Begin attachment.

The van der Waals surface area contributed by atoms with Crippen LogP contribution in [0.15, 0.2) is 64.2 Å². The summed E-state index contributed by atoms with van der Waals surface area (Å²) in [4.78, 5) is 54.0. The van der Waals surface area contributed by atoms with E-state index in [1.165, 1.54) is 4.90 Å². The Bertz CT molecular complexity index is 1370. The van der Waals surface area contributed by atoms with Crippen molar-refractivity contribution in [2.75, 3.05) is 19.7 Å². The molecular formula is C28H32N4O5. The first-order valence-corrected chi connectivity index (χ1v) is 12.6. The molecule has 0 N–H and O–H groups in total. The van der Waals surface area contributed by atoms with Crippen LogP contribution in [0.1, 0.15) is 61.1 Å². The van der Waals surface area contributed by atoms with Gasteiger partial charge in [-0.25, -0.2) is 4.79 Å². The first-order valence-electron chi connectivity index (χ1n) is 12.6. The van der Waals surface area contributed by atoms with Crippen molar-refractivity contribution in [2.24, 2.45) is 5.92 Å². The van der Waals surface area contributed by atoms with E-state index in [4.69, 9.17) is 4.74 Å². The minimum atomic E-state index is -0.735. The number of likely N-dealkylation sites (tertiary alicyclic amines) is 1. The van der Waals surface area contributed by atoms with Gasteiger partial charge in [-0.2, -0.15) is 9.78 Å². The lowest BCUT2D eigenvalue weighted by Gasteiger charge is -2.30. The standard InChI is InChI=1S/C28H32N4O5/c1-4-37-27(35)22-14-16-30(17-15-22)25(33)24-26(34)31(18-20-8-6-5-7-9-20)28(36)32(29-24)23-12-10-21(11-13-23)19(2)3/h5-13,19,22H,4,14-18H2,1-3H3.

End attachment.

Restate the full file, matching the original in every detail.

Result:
The van der Waals surface area contributed by atoms with Crippen LogP contribution in [0.15, 0.2) is 64.2 Å². The summed E-state index contributed by atoms with van der Waals surface area (Å²) in [4.78, 5) is 54.0. The van der Waals surface area contributed by atoms with E-state index in [1.165, 1.54) is 4.90 Å². The Bertz CT molecular complexity index is 1370. The van der Waals surface area contributed by atoms with Crippen molar-refractivity contribution in [2.75, 3.05) is 19.7 Å². The molecular formula is C28H32N4O5. The first-order valence-corrected chi connectivity index (χ1v) is 12.6. The molecule has 0 N–H and O–H groups in total. The van der Waals surface area contributed by atoms with Crippen LogP contribution in [0.1, 0.15) is 61.1 Å². The van der Waals surface area contributed by atoms with Gasteiger partial charge in [-0.25, -0.2) is 4.79 Å². The first-order valence-electron chi connectivity index (χ1n) is 12.6. The van der Waals surface area contributed by atoms with Crippen molar-refractivity contribution in [2.24, 2.45) is 5.92 Å². The van der Waals surface area contributed by atoms with E-state index in [4.69, 9.17) is 4.74 Å². The minimum atomic E-state index is -0.735. The number of likely N-dealkylation sites (tertiary alicyclic amines) is 1. The van der Waals surface area contributed by atoms with Gasteiger partial charge in [-0.2, -0.15) is 9.78 Å². The lowest BCUT2D eigenvalue weighted by Gasteiger charge is -2.30. The standard InChI is InChI=1S/C28H32N4O5/c1-4-37-27(35)22-14-16-30(17-15-22)25(33)24-26(34)31(18-20-8-6-5-7-9-20)28(36)32(29-24)23-12-10-21(11-13-23)19(2)3/h5-13,19,22H,4,14-18H2,1-3H3.